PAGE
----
micro needling at home

So perhaps you feel better about using a single device on yourself at home. How could you possibly keep it truly clean? The only way you could keep your home device clean is to sanitize it immediately prior to use and to make sure that you did that EVERY SINGLE TIME you used it. Honestly, I have enough clients who won’t even take the time to wash their faces every day that I find it hard to believe folks would do a great job of truly sanitizing their At-Home micro needling or rolling devices. And the thought of folks rolling bacteria and whatever else into their faces for the questionable sake of beauty is pretty awful to me.

A Micro Needling Sanitation Horror Story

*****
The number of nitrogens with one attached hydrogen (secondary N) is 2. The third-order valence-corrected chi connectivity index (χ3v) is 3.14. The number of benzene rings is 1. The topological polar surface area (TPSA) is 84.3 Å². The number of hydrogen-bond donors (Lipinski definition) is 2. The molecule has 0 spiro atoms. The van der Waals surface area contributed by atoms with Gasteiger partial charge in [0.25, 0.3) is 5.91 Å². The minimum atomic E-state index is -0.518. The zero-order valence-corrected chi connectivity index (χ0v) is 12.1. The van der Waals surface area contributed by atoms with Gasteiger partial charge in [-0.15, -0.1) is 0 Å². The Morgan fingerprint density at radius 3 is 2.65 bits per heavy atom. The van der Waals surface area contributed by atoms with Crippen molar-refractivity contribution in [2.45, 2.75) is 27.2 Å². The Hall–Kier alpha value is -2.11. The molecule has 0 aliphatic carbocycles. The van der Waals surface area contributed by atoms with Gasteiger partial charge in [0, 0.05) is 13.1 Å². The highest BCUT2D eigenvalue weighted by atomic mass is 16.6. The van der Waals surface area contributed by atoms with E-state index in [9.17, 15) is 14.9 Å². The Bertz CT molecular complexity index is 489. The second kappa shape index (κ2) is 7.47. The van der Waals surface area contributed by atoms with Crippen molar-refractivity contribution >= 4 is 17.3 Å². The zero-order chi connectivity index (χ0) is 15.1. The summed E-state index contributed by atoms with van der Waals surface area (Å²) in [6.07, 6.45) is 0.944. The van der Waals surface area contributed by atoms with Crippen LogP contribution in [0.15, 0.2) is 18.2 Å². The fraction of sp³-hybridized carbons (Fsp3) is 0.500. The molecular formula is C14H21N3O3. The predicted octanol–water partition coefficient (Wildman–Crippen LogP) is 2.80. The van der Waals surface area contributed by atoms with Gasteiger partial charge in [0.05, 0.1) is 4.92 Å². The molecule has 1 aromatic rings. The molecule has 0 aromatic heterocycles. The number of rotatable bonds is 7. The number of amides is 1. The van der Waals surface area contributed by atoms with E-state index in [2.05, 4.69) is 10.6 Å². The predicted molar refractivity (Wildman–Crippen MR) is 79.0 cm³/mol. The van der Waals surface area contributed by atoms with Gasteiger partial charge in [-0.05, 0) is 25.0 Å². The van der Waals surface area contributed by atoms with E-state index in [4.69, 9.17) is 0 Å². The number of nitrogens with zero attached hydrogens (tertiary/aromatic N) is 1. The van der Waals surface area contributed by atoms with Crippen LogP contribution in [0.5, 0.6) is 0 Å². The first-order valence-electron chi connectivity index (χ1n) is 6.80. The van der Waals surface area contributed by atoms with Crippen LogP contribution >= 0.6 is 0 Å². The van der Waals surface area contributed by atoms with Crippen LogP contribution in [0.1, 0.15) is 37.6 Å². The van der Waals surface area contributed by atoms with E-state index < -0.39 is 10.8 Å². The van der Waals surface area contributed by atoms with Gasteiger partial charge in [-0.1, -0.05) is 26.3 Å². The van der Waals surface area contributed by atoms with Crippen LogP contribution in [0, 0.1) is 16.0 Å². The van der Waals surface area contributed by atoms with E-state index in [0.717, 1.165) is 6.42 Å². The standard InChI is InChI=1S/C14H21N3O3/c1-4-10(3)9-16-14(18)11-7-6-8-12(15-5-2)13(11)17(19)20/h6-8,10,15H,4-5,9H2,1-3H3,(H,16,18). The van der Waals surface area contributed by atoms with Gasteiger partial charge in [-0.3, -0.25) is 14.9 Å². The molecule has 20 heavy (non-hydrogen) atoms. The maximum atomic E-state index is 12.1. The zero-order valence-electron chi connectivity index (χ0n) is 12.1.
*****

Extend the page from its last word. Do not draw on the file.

Once upon a time there was a beautiful girl who just wanted to make herself slightly more beautiful and she had a doctor do DermaRolling on her. Unfortunately in this story it’s very likely that the device was not as clean as it should have been and the beautiful girl ended up with a horrifying infection all over her face. This infection created horrendous pigmentation issues and more on the beautiful girl’s skin. After working with a doctor to clear the infection, she came to me for help. While we did manage to reverse the very serious damage done to her skin by micro needling, it took nearly a year to completely remove it (and lots of $$) and quite frankly her skin has not been the same since. She is insanely sensitive to products and has to constantly watch what is put on it and who works on it, which is only a problem because she has since moved out of state. It is this story that has confirmed that this is not a procedure I plan to ever have in my office.